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Math Help - Help with solving a trigonometric equation

  1. #1
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    Help with solving a trigonometric equation

    I am trying to find the x-intercepts of this function.

     y=2\sin(3x) - 2 \in[-2\pi,2\pi]

    Okay, so I make the domain  3x \in[-6\pi,6\pi]

    x ints, y=0

    0=2\sin(3x) -2
    1=\sin(3x)

    Basic angle  = \sin^{-1}(1) = \frac{\pi}{2}

    \sin is positive in 1st + 2nd quadrants.

    3x=\sin^{-1}(1)
    3x=\frac{\pi}{2} (repeated) , \frac{5\pi}{2} (repeated) , \frac{9\pi}{2} (repeated)

    Dividing through by 3

    x=\frac{\pi}{6} (repeated) , \frac{5\pi}{6} (repeated) , \frac{3\pi}{2} (repeated)

    So these are the intercepts from [0,2\pi]

    My question is, how do I get the intercepts from [-2\pi,0] ?
    Last edited by user_5; October 14th 2009 at 10:05 PM. Reason: Fixed wording, edited question. My bad =/
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  2. #2
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    Hello user_5
    Quote Originally Posted by user_5 View Post
    Alright, so I am trying to solve the function for x:

     y=2\sin(3x) - 2 x \in[-2\pi,2\pi]
    I don't know what you mean by 'solve'. This is y written as a function of x.

    Okay, so I make the domain  3x \in[-6\pi,6\pi]

    x ints, y=0

    0=2\sin(3x) -2
    1=\sin(3x)
    I don't understand this either. You have put y = 0, but what about the term in 2x? This just appears as 2 now.

    So I don't think any of this:
    Basic angle  = \sin^{-1}(1) = \frac{\pi}{2}

    \sin is positive in 1st + 2nd quadrants.

    3x=\sin^{-1}(1)
    3x=\frac{\pi}{2} (repeated) , \frac{5\pi}{2} (repeated) , \frac{9\pi}{2} (repeated)

    Dividing through by 3

    x=\frac{\pi}{6} (repeated) , \frac{5\pi}{6} (repeated) , \frac{3\pi}{2} (repeated)

    So these are the intercepts from [0,2\pi]

    My question is, how do I get the intercepts from [-2\pi,0] ?
    makes much sense.

    Could we have the original question again please?

    Grandad

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  3. #3
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    Quote Originally Posted by Grandad View Post
    Hello user_5I don't know what you mean by 'solve'. This is y written as a function of x.
    Well, he said that he wants to solve the function for x. So I think he is trying to find the inverse of y. But I don't understand what he wrote after that either.

    Actually, I think that would be impossible. You can't isolate x.
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  4. #4
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    Hello adkinsjr
    Quote Originally Posted by adkinsjr View Post
    Well, he said that he wants to solve the function for x. So I think he is trying to find the inverse of y. But I don't understand what he wrote after that either.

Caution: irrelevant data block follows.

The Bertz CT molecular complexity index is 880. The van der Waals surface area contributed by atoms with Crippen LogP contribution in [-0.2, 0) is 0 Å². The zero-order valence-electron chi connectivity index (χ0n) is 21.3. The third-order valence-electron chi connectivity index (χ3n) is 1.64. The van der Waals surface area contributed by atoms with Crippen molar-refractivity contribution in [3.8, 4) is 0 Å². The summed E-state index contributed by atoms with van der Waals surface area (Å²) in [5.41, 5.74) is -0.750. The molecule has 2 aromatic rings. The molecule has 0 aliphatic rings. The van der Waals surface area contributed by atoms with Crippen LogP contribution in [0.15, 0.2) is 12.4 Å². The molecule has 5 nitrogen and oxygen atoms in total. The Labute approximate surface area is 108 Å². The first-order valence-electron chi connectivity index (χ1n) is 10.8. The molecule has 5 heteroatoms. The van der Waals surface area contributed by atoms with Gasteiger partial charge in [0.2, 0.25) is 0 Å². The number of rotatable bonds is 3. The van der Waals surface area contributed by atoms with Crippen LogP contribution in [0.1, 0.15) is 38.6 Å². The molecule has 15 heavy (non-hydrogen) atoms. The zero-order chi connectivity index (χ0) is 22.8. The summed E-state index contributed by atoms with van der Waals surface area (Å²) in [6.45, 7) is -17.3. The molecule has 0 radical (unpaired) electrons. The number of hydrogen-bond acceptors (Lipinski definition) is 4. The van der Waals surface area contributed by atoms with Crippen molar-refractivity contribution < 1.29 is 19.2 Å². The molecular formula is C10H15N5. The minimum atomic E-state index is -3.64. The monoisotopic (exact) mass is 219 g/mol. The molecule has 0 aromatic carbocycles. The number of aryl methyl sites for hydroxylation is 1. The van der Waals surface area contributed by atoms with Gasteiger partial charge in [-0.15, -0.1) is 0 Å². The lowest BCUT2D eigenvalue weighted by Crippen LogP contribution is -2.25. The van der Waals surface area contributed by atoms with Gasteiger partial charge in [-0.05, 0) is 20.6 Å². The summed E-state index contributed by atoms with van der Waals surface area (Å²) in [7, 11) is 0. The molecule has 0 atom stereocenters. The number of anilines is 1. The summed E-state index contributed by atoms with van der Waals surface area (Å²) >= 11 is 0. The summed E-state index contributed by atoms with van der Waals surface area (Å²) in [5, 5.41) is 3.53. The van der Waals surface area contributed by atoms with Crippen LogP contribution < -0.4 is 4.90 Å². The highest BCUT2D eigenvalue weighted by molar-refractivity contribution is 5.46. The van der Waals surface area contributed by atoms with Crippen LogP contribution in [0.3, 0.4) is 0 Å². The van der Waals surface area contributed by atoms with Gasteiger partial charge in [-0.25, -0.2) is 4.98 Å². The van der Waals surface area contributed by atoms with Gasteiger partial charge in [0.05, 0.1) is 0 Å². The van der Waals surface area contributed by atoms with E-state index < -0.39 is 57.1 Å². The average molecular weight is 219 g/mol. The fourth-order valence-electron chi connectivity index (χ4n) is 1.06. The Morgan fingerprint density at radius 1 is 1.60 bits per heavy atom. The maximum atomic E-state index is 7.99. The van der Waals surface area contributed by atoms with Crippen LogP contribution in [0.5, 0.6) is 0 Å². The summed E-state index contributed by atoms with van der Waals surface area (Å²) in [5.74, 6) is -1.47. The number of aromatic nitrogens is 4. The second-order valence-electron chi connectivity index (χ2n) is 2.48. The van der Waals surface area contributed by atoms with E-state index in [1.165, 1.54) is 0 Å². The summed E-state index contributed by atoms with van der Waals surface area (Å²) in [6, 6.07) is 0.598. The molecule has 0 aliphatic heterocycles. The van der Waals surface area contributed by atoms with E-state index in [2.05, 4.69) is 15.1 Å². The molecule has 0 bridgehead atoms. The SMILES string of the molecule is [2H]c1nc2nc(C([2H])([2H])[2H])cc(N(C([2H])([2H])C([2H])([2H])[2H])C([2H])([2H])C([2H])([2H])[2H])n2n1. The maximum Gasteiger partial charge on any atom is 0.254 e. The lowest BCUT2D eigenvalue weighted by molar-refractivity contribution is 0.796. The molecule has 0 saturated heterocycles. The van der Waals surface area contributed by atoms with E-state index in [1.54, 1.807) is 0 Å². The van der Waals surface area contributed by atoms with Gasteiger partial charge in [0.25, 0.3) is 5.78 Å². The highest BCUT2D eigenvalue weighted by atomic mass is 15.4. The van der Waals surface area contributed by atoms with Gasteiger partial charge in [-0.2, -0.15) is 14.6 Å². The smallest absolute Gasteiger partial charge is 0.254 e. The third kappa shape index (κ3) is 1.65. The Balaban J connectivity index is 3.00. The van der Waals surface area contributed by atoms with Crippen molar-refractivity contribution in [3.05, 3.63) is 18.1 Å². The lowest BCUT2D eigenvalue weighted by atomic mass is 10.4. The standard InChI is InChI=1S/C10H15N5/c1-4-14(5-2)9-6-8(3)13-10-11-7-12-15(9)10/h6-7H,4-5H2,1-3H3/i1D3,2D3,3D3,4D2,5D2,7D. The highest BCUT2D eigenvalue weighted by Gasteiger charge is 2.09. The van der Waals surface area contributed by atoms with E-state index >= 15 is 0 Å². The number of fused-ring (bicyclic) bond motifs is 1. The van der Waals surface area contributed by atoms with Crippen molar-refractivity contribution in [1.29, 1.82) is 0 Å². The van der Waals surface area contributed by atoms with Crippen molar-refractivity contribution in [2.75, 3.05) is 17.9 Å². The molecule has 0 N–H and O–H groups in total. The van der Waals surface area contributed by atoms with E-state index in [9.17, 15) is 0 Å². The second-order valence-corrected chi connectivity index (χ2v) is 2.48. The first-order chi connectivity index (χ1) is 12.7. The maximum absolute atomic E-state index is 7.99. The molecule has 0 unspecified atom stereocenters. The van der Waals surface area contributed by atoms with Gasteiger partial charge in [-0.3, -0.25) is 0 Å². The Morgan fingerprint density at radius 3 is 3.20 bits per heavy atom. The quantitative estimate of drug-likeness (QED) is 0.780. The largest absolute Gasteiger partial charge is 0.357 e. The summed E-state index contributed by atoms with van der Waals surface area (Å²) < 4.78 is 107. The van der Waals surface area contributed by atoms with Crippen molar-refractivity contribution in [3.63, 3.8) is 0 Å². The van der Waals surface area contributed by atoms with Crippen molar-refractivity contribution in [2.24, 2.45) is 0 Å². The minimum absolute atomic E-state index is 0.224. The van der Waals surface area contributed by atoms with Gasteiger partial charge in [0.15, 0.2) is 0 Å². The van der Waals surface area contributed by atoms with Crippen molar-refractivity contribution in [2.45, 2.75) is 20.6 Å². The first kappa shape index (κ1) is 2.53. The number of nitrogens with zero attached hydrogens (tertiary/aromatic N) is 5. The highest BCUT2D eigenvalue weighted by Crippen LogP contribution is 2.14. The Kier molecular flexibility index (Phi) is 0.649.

Actually, I think that would be impossible. You can't isolate x.
    Agreed. You cannot make x the subject of y = 2\sin3x -2x.

    That's why I don't understand what 'solve' means in this context.

    Grandad
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  5. #5
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    Sorry, I fixed the typo it is just -2 instead of -2x.
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  6. #6
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    Hello user_5
    Quote Originally Posted by user_5 View Post
    Sorry, I fixed the typo it is just -2 instead of -2x.
    OK, so you want to know the values of x between -2\pi and 0 that satisfy \sin3x = 1.

    You have already noted that if -2\pi \le x \le 0, then -6\pi \le3x \le0, so the values of 3x are:

    3x=-\frac{3\pi}{2},-\frac{7\pi}{2}, -\frac{11\pi}{2}

    \Rightarrow x=-\frac{\pi}{2},-\frac{7\pi}{6},-\frac{11\pi}{6}

    Grandad
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  7. #7
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    Thanks, but how did you get those answers?
    <br />
x=-\frac{\pi}{2},-\frac{7\pi}{6},-\frac{11\pi}{6}<br />

    I'm not exactly sure how to go in the clockwise direction of the unit circle.

    Like if you were going anti clockwise, the answer in the
    1st quadrant = Just the x value
    2nd quadrant = \pi - x
    3rd quadrant = \pi+ x
    4th quadrant = 2\pi- x
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  8. #8
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    Hello user_5
    Quote Originally Posted by user_5 View Post
    Thanks, but how did you get those answers?
    <br />
x=-\frac{\pi}{2},-\frac{7\pi}{6},-\frac{11\pi}{6}<br />

    I'm not exactly sure how to go in the clockwise direction of the unit circle.

    Like if you were going anti clockwise, the answer in the
    1st quadrant = Just the x value
    2nd quadrant = \pi - x
    3rd quadrant = \pi+ x
    4th quadrant = 2\pi- x
    Using degrees rather than radians (it's easier!) start at 0^o at the point (1,0) on the unit circle. Rotate 90^o clockwise to the point (0,-1): y-value = -1. So \sin(-90^o) = -1.

    Rotate a further 90^o to -180^o: \sin(-180^o)=0

    A further 90^o to -270^o: \sin(-270^o) = 1. That's the first one we want!

    Every 360^o further takes you to the same point: (0,1).

    In radians, then, all the following have a sine of 1: -\frac{3\pi}{2},\,-\frac{3\pi}{2}-2\pi=-\frac{7\pi}{2},\,-\frac{7\pi}{2}-2\pi=-\frac{11\pi}{2}, ...


    Grandad
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